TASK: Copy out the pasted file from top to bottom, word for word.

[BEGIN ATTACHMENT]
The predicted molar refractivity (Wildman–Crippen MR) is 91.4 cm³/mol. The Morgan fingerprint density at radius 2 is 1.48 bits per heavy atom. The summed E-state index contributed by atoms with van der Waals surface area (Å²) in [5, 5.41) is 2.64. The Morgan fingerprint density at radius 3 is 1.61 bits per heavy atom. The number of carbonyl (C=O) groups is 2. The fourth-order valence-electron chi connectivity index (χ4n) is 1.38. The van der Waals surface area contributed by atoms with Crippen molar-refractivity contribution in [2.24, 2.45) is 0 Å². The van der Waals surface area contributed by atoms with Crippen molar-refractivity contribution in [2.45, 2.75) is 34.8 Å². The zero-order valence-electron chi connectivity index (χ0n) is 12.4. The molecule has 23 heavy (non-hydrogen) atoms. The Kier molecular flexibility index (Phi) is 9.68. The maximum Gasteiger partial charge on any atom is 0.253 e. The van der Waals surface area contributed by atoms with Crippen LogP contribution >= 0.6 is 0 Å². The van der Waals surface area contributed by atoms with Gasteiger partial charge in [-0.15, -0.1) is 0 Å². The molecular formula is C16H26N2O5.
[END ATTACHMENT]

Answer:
The predicted molar refractivity (Wildman–Crippen MR) is 91.4 cm³/mol. The Morgan fingerprint density at radius 2 is 1.48 bits per heavy atom. The summed E-state index contributed by atoms with van der Waals surface area (Å²) in [5, 5.41) is 2.64. The Morgan fingerprint density at radius 3 is 1.61 bits per heavy atom. The number of carbonyl (C=O) groups is 2. The fourth-order valence-electron chi connectivity index (χ4n) is 1.38. The van der Waals surface area contributed by atoms with Crippen molar-refractivity contribution in [2.24, 2.45) is 0 Å². The van der Waals surface area contributed by atoms with Crippen molar-refractivity contribution in [2.45, 2.75) is 34.8 Å². The zero-order valence-electron chi connectivity index (χ0n) is 12.4. The molecule has 23 heavy (non-hydrogen) atoms. The Kier molecular flexibility index (Phi) is 9.68. The maximum Gasteiger partial charge on any atom is 0.253 e. The van der Waals surface area contributed by atoms with Crippen LogP contribution >= 0.6 is 0 Å². The van der Waals surface area contributed by atoms with Gasteiger partial charge in [-0.15, -0.1) is 0 Å². The molecular formula is C16H26N2O5.